The evolution of the organic food process has led to a vast education of the population with regard to what we are putting in our bodies. It is impossible to be involved with the organic movement without researching what organic is. By Wikipedia’s definition, organic foods are produced without the use of synthetic inputs such as “synthetic pesticides and chemical fertilizers, do not contain genetically modified organisms, and are not processed using irradiation, industrial solvents, or chemical food additives.”
The organic food movement has been a huge marketing tool for restaurants, grocery stores and food suppliers. As consumers, we generally accept that organic foods will be priced higher as the yield of an organic crop is lower and more time has gone into producing a product that is organic. Like any successful product or brand, there will always be companies or businesses that attempt to replicate the success by altering the label slightly or coming up with campaigns that indicate likeminded views. This industry of organic food is growing at such a high rate that regulations on use of certain words with respect to marketing have not yet been clearly defined.
Terms like “free run” or “free range” seem like they would tie into the organic mindset and quite possibly could. However, the only thing that this defines these terms is that an animal must have access to outdoor space for a short period of time each day. The label of “environmentally friendly” does not have any defined criteria as the term is too broad to have a specific definition that would apply to all the products that would use the term. This is the same with terms like “natural”, “farm fresh” and many more.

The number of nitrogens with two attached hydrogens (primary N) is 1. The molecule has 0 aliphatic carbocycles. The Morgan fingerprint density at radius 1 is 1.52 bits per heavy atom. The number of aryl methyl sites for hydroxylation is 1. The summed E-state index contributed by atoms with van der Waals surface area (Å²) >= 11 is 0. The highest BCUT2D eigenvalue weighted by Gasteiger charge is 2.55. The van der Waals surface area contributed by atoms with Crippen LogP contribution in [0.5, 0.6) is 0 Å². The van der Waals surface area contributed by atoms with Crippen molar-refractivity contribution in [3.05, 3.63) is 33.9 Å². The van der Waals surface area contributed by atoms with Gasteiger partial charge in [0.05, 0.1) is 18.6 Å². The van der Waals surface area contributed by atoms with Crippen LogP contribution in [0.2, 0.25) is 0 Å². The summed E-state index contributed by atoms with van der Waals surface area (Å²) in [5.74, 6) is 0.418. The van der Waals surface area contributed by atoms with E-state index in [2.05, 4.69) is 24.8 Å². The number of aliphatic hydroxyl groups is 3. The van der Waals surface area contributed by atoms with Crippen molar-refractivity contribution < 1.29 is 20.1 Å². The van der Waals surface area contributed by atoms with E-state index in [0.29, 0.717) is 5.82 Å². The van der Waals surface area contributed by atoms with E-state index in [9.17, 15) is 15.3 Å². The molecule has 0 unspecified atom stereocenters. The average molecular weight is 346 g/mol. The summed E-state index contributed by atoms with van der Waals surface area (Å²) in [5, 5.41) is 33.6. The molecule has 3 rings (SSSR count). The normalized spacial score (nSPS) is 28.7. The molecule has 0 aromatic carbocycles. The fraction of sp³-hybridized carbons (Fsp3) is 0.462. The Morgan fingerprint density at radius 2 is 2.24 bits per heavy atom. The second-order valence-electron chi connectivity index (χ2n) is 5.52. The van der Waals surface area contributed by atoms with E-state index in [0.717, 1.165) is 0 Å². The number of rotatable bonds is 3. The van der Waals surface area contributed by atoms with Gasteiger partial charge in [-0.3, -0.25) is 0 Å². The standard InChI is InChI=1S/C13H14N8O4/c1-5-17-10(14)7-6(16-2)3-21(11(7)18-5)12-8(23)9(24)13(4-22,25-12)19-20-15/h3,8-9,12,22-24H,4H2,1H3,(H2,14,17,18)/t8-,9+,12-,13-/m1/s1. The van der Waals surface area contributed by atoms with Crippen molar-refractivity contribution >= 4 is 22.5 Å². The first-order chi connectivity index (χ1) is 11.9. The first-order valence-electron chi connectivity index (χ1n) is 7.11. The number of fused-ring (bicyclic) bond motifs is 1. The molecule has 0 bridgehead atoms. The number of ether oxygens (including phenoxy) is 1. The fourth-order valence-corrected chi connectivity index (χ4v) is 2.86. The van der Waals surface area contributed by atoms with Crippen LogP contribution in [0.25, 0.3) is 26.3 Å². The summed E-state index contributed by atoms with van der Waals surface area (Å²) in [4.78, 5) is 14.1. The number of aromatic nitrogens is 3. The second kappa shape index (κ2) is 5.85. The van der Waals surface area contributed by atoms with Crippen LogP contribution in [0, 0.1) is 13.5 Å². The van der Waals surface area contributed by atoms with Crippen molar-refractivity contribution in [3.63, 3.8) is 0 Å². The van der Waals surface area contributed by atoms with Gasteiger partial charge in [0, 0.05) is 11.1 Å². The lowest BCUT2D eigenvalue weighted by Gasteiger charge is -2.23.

With so many terms to sort through, it is challenging to figure out what the next new buzzword means to each of us. And how can anyone be sure of what they are eating short of growing it themselves? Well, that is what one couple did. Dylan and Shauna of www.rbrand.ca ditched the city life and moved to the country. They now operate a permaculture farm just outside of Nelson, BC. What started out as a lifestyle change has evolved into a learning centre; Dylan and Shauna teach the principals of permaculture through practices on their farm. Check out the blog section on their website to catch up on their latest adventures.
About the author:
Jordan Knox works at Northland Properties and is a General Manager in training at Moxie’s in Vancouver, B.C. With over 18 years of experience in the food and beverage industry, Jordan has worked throughout North America and the Caribbean with industry-leading companies. He received his diploma in Hotel and Restaurant Management from SAIT Polytechnic in 2000 and is a lifelong student of the food and beverage industry, always looking for what new trends are emerging.